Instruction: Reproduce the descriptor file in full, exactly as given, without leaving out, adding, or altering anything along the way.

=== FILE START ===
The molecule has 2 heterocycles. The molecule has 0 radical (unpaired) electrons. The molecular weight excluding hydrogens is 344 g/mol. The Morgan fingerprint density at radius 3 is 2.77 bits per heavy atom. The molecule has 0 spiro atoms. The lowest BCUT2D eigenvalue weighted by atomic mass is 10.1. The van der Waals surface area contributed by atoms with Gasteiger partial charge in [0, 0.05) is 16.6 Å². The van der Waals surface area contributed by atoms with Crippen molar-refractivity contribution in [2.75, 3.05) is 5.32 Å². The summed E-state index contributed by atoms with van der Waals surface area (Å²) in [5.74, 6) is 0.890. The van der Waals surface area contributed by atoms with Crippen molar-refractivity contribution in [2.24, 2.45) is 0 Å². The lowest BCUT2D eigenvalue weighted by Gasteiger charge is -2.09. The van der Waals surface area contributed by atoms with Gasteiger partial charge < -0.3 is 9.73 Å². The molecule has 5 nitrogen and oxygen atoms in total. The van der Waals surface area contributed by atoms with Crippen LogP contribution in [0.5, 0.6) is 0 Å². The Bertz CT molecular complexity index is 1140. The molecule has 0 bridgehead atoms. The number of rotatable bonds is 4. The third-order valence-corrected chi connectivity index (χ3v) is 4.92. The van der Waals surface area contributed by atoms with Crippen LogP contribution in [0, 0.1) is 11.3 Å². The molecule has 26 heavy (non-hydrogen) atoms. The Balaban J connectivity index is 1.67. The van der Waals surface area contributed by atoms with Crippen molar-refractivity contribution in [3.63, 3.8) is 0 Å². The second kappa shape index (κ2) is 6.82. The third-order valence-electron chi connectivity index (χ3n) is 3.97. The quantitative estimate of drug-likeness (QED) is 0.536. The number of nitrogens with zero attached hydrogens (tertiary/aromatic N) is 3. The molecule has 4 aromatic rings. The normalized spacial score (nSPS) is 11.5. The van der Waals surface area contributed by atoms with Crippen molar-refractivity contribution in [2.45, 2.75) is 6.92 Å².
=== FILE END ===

The molecule has 2 heterocycles. The molecule has 0 radical (unpaired) electrons. The molecular weight excluding hydrogens is 344 g/mol. The Morgan fingerprint density at radius 3 is 2.77 bits per heavy atom. The molecule has 0 spiro atoms. The lowest BCUT2D eigenvalue weighted by atomic mass is 10.1. The van der Waals surface area contributed by atoms with Gasteiger partial charge in [0, 0.05) is 16.6 Å². The van der Waals surface area contributed by atoms with Crippen molar-refractivity contribution in [2.75, 3.05) is 5.32 Å². The summed E-state index contributed by atoms with van der Waals surface area (Å²) in [5.74, 6) is 0.890. The van der Waals surface area contributed by atoms with Crippen molar-refractivity contribution in [2.24, 2.45) is 0 Å². The lowest BCUT2D eigenvalue weighted by Gasteiger charge is -2.09. The van der Waals surface area contributed by atoms with Gasteiger partial charge < -0.3 is 9.73 Å². The molecule has 5 nitrogen and oxygen atoms in total. The van der Waals surface area contributed by atoms with Crippen LogP contribution in [0.5, 0.6) is 0 Å². The Bertz CT molecular complexity index is 1140. The molecule has 0 bridgehead atoms. The number of rotatable bonds is 4. The third-order valence-corrected chi connectivity index (χ3v) is 4.92. The van der Waals surface area contributed by atoms with Crippen LogP contribution in [0, 0.1) is 11.3 Å². The molecule has 26 heavy (non-hydrogen) atoms. The Balaban J connectivity index is 1.67. The van der Waals surface area contributed by atoms with Crippen molar-refractivity contribution in [3.63, 3.8) is 0 Å². The second kappa shape index (κ2) is 6.82. The third-order valence-electron chi connectivity index (χ3n) is 3.97. The quantitative estimate of drug-likeness (QED) is 0.536. The number of nitrogens with zero attached hydrogens (tertiary/aromatic N) is 3. The molecule has 4 aromatic rings. The normalized spacial score (nSPS) is 11.5. The van der Waals surface area contributed by atoms with Crippen molar-refractivity contribution in [2.45, 2.75) is 6.92 Å².